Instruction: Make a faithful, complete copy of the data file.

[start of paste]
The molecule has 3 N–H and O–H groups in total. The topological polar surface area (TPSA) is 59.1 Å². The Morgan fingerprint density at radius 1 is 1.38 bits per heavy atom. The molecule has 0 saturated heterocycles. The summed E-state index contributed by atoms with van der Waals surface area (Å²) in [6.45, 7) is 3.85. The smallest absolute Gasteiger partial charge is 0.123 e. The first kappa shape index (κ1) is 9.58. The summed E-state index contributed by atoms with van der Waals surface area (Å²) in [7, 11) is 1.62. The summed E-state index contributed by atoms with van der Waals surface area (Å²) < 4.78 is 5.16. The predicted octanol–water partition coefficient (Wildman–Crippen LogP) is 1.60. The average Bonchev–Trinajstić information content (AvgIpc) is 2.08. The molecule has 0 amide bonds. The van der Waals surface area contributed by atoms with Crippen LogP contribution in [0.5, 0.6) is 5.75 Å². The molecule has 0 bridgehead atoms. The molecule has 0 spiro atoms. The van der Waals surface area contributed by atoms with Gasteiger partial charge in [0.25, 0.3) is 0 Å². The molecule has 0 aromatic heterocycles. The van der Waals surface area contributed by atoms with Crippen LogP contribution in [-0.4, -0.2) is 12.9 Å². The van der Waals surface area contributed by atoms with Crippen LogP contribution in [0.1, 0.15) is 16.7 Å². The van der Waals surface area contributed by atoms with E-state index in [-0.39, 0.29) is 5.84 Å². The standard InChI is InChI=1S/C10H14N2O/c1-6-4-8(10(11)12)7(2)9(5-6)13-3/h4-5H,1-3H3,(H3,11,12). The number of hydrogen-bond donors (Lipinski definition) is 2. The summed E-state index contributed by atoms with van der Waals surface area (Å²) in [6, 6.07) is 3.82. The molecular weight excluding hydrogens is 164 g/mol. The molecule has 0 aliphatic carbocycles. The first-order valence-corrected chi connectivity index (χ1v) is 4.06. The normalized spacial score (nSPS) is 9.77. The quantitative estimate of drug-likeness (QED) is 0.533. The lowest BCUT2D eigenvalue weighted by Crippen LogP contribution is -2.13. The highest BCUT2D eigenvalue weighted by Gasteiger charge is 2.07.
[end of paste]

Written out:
The molecule has 3 N–H and O–H groups in total. The topological polar surface area (TPSA) is 59.1 Å². The Morgan fingerprint density at radius 1 is 1.38 bits per heavy atom. The molecule has 0 saturated heterocycles. The summed E-state index contributed by atoms with van der Waals surface area (Å²) in [6.45, 7) is 3.85. The smallest absolute Gasteiger partial charge is 0.123 e. The first kappa shape index (κ1) is 9.58. The summed E-state index contributed by atoms with van der Waals surface area (Å²) in [7, 11) is 1.62. The summed E-state index contributed by atoms with van der Waals surface area (Å²) < 4.78 is 5.16. The predicted octanol–water partition coefficient (Wildman–Crippen LogP) is 1.60. The average Bonchev–Trinajstić information content (AvgIpc) is 2.08. The molecule has 0 amide bonds. The van der Waals surface area contributed by atoms with Crippen LogP contribution in [0.5, 0.6) is 5.75 Å². The molecule has 0 bridgehead atoms. The molecule has 0 spiro atoms. The van der Waals surface area contributed by atoms with Gasteiger partial charge in [0.25, 0.3) is 0 Å². The molecule has 0 aromatic heterocycles. The van der Waals surface area contributed by atoms with Crippen LogP contribution in [-0.4, -0.2) is 12.9 Å². The van der Waals surface area contributed by atoms with Crippen LogP contribution in [0.1, 0.15) is 16.7 Å². The van der Waals surface area contributed by atoms with E-state index in [-0.39, 0.29) is 5.84 Å². The standard InChI is InChI=1S/C10H14N2O/c1-6-4-8(10(11)12)7(2)9(5-6)13-3/h4-5H,1-3H3,(H3,11,12). The number of hydrogen-bond donors (Lipinski definition) is 2. The summed E-state index contributed by atoms with van der Waals surface area (Å²) in [6, 6.07) is 3.82. The molecular weight excluding hydrogens is 164 g/mol. The molecule has 0 aliphatic carbocycles. The first-order valence-corrected chi connectivity index (χ1v) is 4.06. The normalized spacial score (nSPS) is 9.77. The quantitative estimate of drug-likeness (QED) is 0.533. The lowest BCUT2D eigenvalue weighted by Crippen LogP contribution is -2.13. The highest BCUT2D eigenvalue weighted by Gasteiger charge is 2.07.